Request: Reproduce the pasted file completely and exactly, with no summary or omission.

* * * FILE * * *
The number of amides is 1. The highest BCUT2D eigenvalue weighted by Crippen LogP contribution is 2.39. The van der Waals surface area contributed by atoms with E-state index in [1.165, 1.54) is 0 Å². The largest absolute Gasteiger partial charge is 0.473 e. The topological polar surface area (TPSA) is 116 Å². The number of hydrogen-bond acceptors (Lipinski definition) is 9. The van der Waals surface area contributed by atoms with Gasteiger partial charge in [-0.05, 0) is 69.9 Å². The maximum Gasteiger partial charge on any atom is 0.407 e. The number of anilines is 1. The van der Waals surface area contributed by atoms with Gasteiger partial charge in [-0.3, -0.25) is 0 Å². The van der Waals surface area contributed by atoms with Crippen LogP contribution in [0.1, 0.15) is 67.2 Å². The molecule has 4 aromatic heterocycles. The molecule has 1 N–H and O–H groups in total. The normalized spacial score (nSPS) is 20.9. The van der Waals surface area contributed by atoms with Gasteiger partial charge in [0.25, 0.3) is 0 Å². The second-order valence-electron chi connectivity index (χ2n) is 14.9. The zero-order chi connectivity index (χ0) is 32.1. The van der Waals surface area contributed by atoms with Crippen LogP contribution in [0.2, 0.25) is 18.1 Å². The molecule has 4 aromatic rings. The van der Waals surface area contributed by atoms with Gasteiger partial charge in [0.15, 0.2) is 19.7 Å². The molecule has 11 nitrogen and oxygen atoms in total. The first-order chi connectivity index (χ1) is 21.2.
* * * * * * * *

The number of amides is 1. The highest BCUT2D eigenvalue weighted by Crippen LogP contribution is 2.39. The van der Waals surface area contributed by atoms with E-state index in [1.165, 1.54) is 0 Å². The largest absolute Gasteiger partial charge is 0.473 e. The topological polar surface area (TPSA) is 116 Å². The number of hydrogen-bond acceptors (Lipinski definition) is 9. The van der Waals surface area contributed by atoms with Gasteiger partial charge in [-0.05, 0) is 69.9 Å². The maximum Gasteiger partial charge on any atom is 0.407 e. The number of anilines is 1. The van der Waals surface area contributed by atoms with Gasteiger partial charge in [-0.3, -0.25) is 0 Å². The van der Waals surface area contributed by atoms with Crippen LogP contribution in [0.1, 0.15) is 67.2 Å². The molecule has 4 aromatic heterocycles. The molecule has 1 N–H and O–H groups in total. The normalized spacial score (nSPS) is 20.9. The van der Waals surface area contributed by atoms with Gasteiger partial charge in [0.25, 0.3) is 0 Å². The second-order valence-electron chi connectivity index (χ2n) is 14.9. The zero-order chi connectivity index (χ0) is 32.1. The van der Waals surface area contributed by atoms with Crippen LogP contribution in [0.2, 0.25) is 18.1 Å². The molecule has 4 aromatic rings. The van der Waals surface area contributed by atoms with Gasteiger partial charge in [0.15, 0.2) is 19.7 Å². The molecule has 11 nitrogen and oxygen atoms in total. The first-order chi connectivity index (χ1) is 21.2.